BlueScope offered complementary skills and experience. It had long-established expertise in metal coating and painting technology, marketing skills and customers around the world for its pre-engineered building products.
The joint venture produces a range of steel products supplying well-known global brands such as COLORBOND® steel and LYSAGHT®, as well as local brands such as the flagship DURASHINE® steel. The principal market is India's building and construction sector. Economic activity and urbanisation in India has ensured strong local demand for its coated steel building products, as well as demand from across South Asia and around the world.
The business did face a number of challenges that required dedication and commitment from the partners to overcome.
The construction of a metal coating and painting plant ran into some difficulties with significant delays, but Tata Steel's local knowledge assisted with development approvals and local government relations to complete and commission the plant, which has since been operating successfully.
The joint venture took a number of years to become profitable and some parts of the business were underperforming and required restructuring. The joint venture partners worked together on a suitable revised business plan and to develop an appropriate approach to deal with the restructured assets.
Over the last few years, the joint venture business successfully refinanced term loans and exercised an option for early redemption of debentures. Both shareholders supported the joint venture in its dealings with lenders and regulatory authorities.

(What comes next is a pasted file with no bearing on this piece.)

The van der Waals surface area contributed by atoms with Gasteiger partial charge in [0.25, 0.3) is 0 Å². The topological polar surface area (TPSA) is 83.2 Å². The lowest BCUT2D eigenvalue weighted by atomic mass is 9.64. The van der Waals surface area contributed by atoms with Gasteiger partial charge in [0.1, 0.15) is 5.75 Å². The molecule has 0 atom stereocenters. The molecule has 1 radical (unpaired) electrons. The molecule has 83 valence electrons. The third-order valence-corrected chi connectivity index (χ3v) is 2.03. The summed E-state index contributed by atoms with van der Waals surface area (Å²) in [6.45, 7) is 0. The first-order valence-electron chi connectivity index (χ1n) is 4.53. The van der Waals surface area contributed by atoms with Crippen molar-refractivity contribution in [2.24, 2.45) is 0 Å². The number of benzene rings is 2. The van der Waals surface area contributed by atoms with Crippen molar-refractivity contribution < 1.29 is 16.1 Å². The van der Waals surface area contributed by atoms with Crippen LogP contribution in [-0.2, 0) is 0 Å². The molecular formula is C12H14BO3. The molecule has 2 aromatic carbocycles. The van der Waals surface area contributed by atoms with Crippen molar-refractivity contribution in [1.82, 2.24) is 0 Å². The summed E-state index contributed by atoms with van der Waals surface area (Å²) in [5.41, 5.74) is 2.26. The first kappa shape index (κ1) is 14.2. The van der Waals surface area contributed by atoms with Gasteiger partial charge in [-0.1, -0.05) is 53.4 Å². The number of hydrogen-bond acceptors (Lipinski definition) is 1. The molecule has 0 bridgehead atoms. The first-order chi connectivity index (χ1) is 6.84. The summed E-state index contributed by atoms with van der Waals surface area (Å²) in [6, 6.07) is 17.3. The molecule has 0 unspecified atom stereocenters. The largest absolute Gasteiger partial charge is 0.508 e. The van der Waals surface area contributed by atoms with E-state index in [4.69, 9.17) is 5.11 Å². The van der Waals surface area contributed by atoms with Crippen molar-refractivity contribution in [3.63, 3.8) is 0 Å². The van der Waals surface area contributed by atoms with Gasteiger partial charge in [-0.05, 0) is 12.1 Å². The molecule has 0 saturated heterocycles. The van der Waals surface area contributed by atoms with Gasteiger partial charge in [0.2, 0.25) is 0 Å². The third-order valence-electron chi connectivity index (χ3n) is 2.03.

More than a decade later, Tata BlueScope Steel has six major manufacturing plants across India, employing 550 people, with revenue of around $400 million. Expansion of production facilities is on the cards.
Recent changes to sales tax, resulting in more uniform taxes across Indian states, has worked in the joint venture's favour.
Perseverance by BlueScope in India has been important. It took a long term view, and specialised in doing what it knew how to do best. Working with Tata, the right partner in India, has also been key to the joint venture's success.
India's demand for resource commodities will continue to grow. Of significance for Australia's areas of competitive strength, India is likely to remain import reliant for metallurgical coal, gold, and copper out to 2035.
India's National Steel Policy 2017 sets a highly aspirational steel consumption target of 255 million tonnes per annum by 2030 (India's crude steel production is currently around 100 million tonnes). This would require around 196.4 million tonnes of metallurgical coal per annum – an expected growth in demand of 4–5 per cent per annum from 2016 to 2030.
By 2030, over 90 per cent of India's metallurgical coal demand is expected to be met by imports (see Figure 26)